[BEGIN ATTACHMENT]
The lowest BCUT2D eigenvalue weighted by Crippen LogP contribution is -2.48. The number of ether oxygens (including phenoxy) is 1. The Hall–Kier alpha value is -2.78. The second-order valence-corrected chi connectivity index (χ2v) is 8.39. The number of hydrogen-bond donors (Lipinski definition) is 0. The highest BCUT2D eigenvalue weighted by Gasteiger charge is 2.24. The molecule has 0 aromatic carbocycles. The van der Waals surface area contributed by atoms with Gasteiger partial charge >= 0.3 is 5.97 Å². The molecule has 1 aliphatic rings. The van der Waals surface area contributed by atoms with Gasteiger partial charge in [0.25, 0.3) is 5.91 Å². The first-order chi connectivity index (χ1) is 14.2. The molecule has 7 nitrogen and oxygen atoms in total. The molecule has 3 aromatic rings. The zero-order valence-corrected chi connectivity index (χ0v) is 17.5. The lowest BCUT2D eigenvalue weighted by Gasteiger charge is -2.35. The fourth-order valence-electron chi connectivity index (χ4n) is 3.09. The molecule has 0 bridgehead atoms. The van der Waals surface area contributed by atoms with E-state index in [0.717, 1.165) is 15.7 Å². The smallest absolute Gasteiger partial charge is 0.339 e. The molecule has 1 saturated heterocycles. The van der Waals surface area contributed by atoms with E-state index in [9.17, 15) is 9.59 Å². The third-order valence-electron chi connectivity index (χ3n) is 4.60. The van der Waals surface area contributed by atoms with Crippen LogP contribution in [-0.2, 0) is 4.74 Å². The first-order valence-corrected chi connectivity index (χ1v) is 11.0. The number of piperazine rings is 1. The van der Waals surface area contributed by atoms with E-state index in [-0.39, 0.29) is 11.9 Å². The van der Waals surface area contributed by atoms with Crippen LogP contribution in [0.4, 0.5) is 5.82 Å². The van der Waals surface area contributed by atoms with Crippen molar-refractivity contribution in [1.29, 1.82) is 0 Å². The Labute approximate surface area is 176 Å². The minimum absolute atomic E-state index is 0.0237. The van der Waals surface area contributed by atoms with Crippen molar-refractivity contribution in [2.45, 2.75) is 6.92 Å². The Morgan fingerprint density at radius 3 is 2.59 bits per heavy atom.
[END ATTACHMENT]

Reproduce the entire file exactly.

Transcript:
The lowest BCUT2D eigenvalue weighted by Crippen LogP contribution is -2.48. The number of ether oxygens (including phenoxy) is 1. The Hall–Kier alpha value is -2.78. The second-order valence-corrected chi connectivity index (χ2v) is 8.39. The number of hydrogen-bond donors (Lipinski definition) is 0. The highest BCUT2D eigenvalue weighted by Gasteiger charge is 2.24. The molecule has 0 aromatic carbocycles. The van der Waals surface area contributed by atoms with Gasteiger partial charge >= 0.3 is 5.97 Å². The molecule has 1 aliphatic rings. The van der Waals surface area contributed by atoms with Gasteiger partial charge in [0.25, 0.3) is 5.91 Å². The first-order chi connectivity index (χ1) is 14.2. The molecule has 7 nitrogen and oxygen atoms in total. The molecule has 3 aromatic rings. The zero-order valence-corrected chi connectivity index (χ0v) is 17.5. The lowest BCUT2D eigenvalue weighted by Gasteiger charge is -2.35. The fourth-order valence-electron chi connectivity index (χ4n) is 3.09. The molecule has 0 bridgehead atoms. The van der Waals surface area contributed by atoms with E-state index in [0.717, 1.165) is 15.7 Å². The smallest absolute Gasteiger partial charge is 0.339 e. The molecule has 1 saturated heterocycles. The van der Waals surface area contributed by atoms with E-state index in [9.17, 15) is 9.59 Å². The third-order valence-electron chi connectivity index (χ3n) is 4.60. The van der Waals surface area contributed by atoms with Crippen LogP contribution in [-0.2, 0) is 4.74 Å². The first-order valence-corrected chi connectivity index (χ1v) is 11.0. The number of piperazine rings is 1. The van der Waals surface area contributed by atoms with E-state index in [-0.39, 0.29) is 11.9 Å². The van der Waals surface area contributed by atoms with Crippen LogP contribution in [0.4, 0.5) is 5.82 Å². The van der Waals surface area contributed by atoms with Crippen molar-refractivity contribution in [1.29, 1.82) is 0 Å². The Labute approximate surface area is 176 Å². The minimum absolute atomic E-state index is 0.0237. The van der Waals surface area contributed by atoms with Crippen molar-refractivity contribution in [2.45, 2.75) is 6.92 Å². The Morgan fingerprint density at radius 3 is 2.59 bits per heavy atom.